IV. Now, my last point, which must, as time and strength alike fail me, be brief, is this— THE OMNIPOTENCE OF THE COMMAND "Thus saith the Lord, let my people go, that they may serve me." "They shall never go," says Pharaoh, and his counsellors say, "Yea, so be it, 0 king, they shall never depart out of this land." "By my father I swear," says the king of Egypt "they shall be my slaves for ever." Back, back, ye sons of the Hebrew shepherds, . to your bricks and to your clay. Dare not to stand before Pharaoh's son and dictate to him. I swear by my father's bones again, ye shall never go free." Behold the rivers of Egypt run with blood! There is no fish in Egypt to be found through all the land, and the Egyptians loathe to drink of the waters of the river which they once worshipped, for it is full of blood. Now, come these two troublesome men in once more before Pharaoh— "Thus saith the Lord God of the Hebrews, let my people go, that they may serve me." The king pauses a minute: his haughty soul relents. "Ye may serve God in the land," saith he, "but ye shall not go out of the land. Ye may have a three days' rest and serve your God." "No," says Moses, "we cannot serve God in the land of your abominations, and we should be an abomination to you as well as you to us. We must go." Then the king tells them to begone; they may go. He holds a counsel of wise men, and they determine while they have breath left, they will never lose their claim upon those slaves who have so long served them and built such mighty cities. Yes, Pharaoh, but God is mightier than thou. Open wide thy gates thou hundred-gated Thebes and send out thy myriads of armed men swarming like locusts on a summer's day. Come up ye mighty hosts of Zoar, and ye troop of populous No. Come up like swarms of frogs from old Nile; come up against them and they shall break you, ye shall be as potter's vessels before them, for his redeemed must and shall go free! And now I stand to-night to many among yourselves in the position of Amram's son of old, and it is my business, and that of ail God's minister's, to cry to Satan, to sin, to Rome, to Mahomedanism, to idolatry, to every evil— "Thus saith the Lord let my people go that they may serve me." We hear the hoarse laughter; we hearken to the cry of the kings of the earth as they stand up and the rulers take counsel together. Do you see the priests with their treacherous devices — the sons of Belial now plotting in the dark to destroy us? Ay, but ye may go on to be broken in pieces; ye may go onward like the sea, but the rock stands fast and shall break you into spray, and send you back, and ye shall know that there is a God who is greater than you all. Just as all Israel came forth, despite of the determination of Pharaoh, so shall all God's elect be saved, despite of the power of Satan, of evil men, of false priests and false prophets. "Thus saith the Lord, let my people go," and go they must and shall.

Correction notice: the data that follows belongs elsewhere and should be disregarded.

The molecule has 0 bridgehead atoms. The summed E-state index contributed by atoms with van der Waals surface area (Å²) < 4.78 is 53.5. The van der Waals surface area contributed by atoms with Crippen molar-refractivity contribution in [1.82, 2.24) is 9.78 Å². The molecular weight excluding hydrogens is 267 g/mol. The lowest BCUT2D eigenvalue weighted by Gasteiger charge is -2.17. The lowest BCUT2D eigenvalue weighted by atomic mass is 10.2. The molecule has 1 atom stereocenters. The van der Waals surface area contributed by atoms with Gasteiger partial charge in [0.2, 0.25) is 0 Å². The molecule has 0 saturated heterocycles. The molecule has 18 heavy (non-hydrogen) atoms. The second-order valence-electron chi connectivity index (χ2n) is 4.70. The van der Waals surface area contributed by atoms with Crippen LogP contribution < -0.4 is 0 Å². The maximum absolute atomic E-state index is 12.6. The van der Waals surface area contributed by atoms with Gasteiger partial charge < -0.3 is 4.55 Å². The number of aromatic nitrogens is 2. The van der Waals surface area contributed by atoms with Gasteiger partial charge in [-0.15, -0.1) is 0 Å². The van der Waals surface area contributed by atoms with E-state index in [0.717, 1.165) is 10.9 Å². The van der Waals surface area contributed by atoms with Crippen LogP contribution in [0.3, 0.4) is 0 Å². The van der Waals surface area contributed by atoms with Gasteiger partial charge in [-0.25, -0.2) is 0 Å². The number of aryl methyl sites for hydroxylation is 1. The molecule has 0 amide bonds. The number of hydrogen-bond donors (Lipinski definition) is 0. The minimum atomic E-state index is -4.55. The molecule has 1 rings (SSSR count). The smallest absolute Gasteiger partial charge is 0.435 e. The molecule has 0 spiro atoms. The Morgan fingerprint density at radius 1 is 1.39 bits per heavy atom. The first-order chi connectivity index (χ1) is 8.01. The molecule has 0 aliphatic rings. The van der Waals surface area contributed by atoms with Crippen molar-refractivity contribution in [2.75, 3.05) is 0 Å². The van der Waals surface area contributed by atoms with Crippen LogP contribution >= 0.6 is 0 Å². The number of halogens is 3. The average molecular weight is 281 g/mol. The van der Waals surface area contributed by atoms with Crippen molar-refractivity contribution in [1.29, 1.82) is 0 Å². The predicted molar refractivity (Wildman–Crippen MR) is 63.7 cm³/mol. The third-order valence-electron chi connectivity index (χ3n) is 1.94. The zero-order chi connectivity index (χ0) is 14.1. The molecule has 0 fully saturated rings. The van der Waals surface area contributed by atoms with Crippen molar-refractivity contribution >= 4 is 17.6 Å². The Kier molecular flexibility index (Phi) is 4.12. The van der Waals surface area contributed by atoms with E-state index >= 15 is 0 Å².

And now, my dear hearers, have you ever heard the voice of God speaking in your hearts, "Let my people go?" There are some here to-night that have never been made free— nay what is worse than that, they think they are free while they are the slaves to sin. Ye think ye are free, but this is the worst part of your slavery. You dream that you are saved while you are standing over the mouth of hell, and this is the worst part of your danger, that you think you are saved. Ah poor souls, poor souls; in your gilded slaveries going to the ale-house and the tavern, to the seat of the scornful, drinking down sin as the ox drinketh down water, the thought starts within me — "Well there will be an end to all that, and what will they do when the end shall come?" When your hairs grow grey and your bodies become feeble, when you are drawing near the grave, what will your worldly pleasures do for you then? There was a young man died not long ago of extreme old age. I am not contradicting myself— that young man died of extreme old age some time ago at the age of twenty-six. He had sinned himself into the grave and into hell by a course of debauchery and sin. Perhaps you are not such a fast sinner as that, but you are taking in the poison by slower degrees. But what will you do when the poison begins to work, when sin begins to pull out the core of your spirit, when the froth has been swept from your cup, and you have drunk the first sweetness on the cup, and began to taste its dregs; aye, when you are dying you will want to set that cup down, but there will be an evil hand that will thrust it to your mouth, and say, "No, no, you have drunk the sweets, and now you must drink the bitters." Though there is damnation in every drop, yet to the dregs must you drink that cup which you have begun to drink now. Oh, for God's sake dash it to the ground: have done with it. "Let the wicked forsake his way, and the unrighteous man his thoughts." There is hope yet; there is mercy yet. Sin is a Pharaoh, but God is Jehovah. Your sins are hard; you cannot overcome them of yourself, but God can. He can overcome them for you. There is hope yet; let that hope arouse you to action. Say to your soul to-night, "I am not in hell, though I might have been. I am still on praying ground and pleading terms, and now, God helping me, I will begin to think." And when you begin to think you will begin to be blessed. There are more souls lost by thoughtlessness than anything else. If you want to go to heaven there are a great many things to think of; if you want to go to hell it is the easiest thing in the world. You can go and swear and drink as you like; it is only a little trifling matter of neglect to destroy your soul. "How shall we escape if we neglect so great salvation?" Well, then, if you begin to think, let me propose to you just this. The way of salvation is mapped out before your eyes to-night. He that believeth on the Lord Jesus Christ shall be saved. To believe is to trust. Trust him who hangs upon the tree and you are saved. Just as you are, guilty, helpless, weak and ruined, give up your soul to Christ. Ah, while I am thus advising you, I think I hear the voice behind me saying, "My servant, thou art speaking according to my will and pleasure, for I too am saying in the heart of thy hearers, 'Go free;' I too am crying to their enemies, 'Thus saith the Lord, let my people go.'" Be it so, good Lord, and may my voice be but as thy voice. Rise, ye slaves of Satan, and be free; break your bonds asunder and be delivered. Jesus comes to rescue you. His arm is strong and his heart is tender. Trust him and be free. Oh, may God grant you grace that you may be free now and find him, whom to find is to find everlasting life.

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May 3      These sentences suggest a contrast. David's religion was one of perfect liberty;—"Thou hast loosed my bonds." It was one of complete service;—"Truly l am thy servant. I am thy servant and the son of thine handmaid." Did I say the text suggested a contrast? Indeed the two things need never be contrasted, for they are found to be but part of one divine experience in the Jives of all...

Psalm 116:16